Repo Man director Alex Cox is now teaching at the University of Colorado, and he's turned to Kickstarter to fund a film that will employ his students as the crew, and the University as his location.
Cox first optioned Harry Harrison's sci-fi novel Bill the Galactic Hero in 1983, but the film never happened – and in this video he'll explain how it came around again, why he wants to make the film and what the next steps will be.
I have to say, I feel the same way about Starship Troopers as Harrison did – and so did the makers of the Starship Troopers movie which flipped the politics on their head. I haven't ever read Bill The Galactic Hero, but it sounds like it might be right up my street.
One thing this pitch video reminded me of was Cox's introduction to Alphaville on his BBC 2 strand, Moviedrome. Many of those links are on YouTube but not this one. From my memory, though, I can tell you that Cox was in love with Godard's use of contemporary architecture as sci-fi sets.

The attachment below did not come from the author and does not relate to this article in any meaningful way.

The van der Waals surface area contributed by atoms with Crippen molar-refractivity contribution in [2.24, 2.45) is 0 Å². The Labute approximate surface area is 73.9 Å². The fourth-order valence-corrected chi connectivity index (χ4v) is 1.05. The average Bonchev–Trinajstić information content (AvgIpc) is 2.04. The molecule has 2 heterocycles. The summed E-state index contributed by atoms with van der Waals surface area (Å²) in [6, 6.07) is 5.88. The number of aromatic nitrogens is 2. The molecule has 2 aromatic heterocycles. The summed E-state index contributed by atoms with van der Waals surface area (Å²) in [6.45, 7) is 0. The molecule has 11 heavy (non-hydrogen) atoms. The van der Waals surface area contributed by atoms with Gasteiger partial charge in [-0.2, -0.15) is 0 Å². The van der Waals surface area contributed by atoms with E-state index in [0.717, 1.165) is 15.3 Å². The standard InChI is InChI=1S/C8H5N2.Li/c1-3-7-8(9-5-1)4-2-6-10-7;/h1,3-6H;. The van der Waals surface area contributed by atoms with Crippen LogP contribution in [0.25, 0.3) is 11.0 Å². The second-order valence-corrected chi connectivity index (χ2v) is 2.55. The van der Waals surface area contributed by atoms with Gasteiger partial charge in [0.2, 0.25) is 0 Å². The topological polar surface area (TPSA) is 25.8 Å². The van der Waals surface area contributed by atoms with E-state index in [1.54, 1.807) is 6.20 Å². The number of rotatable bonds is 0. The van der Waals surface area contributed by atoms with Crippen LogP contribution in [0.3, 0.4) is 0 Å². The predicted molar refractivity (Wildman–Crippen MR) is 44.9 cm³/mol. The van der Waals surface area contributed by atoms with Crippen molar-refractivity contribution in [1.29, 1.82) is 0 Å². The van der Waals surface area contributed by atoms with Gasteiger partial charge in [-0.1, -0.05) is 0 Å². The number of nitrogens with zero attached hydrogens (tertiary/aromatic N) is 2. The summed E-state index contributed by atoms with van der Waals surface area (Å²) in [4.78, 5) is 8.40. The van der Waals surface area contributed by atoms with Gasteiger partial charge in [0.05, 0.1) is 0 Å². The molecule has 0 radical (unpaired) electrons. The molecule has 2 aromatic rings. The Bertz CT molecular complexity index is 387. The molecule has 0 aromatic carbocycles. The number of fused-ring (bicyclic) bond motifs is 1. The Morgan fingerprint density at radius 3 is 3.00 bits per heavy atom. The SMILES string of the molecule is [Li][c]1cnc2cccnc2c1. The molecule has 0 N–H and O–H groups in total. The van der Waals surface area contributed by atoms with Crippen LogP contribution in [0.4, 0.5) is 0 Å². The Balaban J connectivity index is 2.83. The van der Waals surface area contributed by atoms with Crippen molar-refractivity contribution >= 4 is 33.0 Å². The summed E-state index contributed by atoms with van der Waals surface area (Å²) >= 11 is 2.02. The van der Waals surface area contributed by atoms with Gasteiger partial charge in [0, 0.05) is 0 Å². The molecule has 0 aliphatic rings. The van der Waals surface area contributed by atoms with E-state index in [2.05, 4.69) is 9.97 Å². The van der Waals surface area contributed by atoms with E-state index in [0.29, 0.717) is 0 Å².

He's lucky in that the University of Colorado seem to have everything he needs:
Harry's story of grunts – and one grunt in particular – in the lowest echelon of the war machine – can readily be recreated in an academic environment: in this instance, the University of Colorado's Boulder campus. ATLAS, home of the University of Colorado's Film Studies Program, features concrete staircases and windowless basement corridors which already resemble the corridors and fusebays of the Good Ship Fanny Hill. The Visual Arts Complex features asymmetrical hallways and strange machines. Tunnels beneath the campus provide us with the bowels of Helior, the Imperial Planet. The Engineering Dept. has space suits and a mock-up Space Shuttle replacement. Bill's one trip "above ground" to Helior's Walled Gardens, can be recreated on our lovely campus.
What can't be filmed will be rendered in FX, or in the film's opening and closing sequences, which will be animated. Cox says:
Bill the Galactic Hero begins and ends as an animated cartoon. The anime department, run by my colleague Chris Pearce, will also create Eager Chinger, the tiny reptilian spy.
What makes it an anime department as opposed to an animation department I don't know.
Bill sounds like a very promising project to me, and Cox is always interesting, to say the least. We'll keep you posted.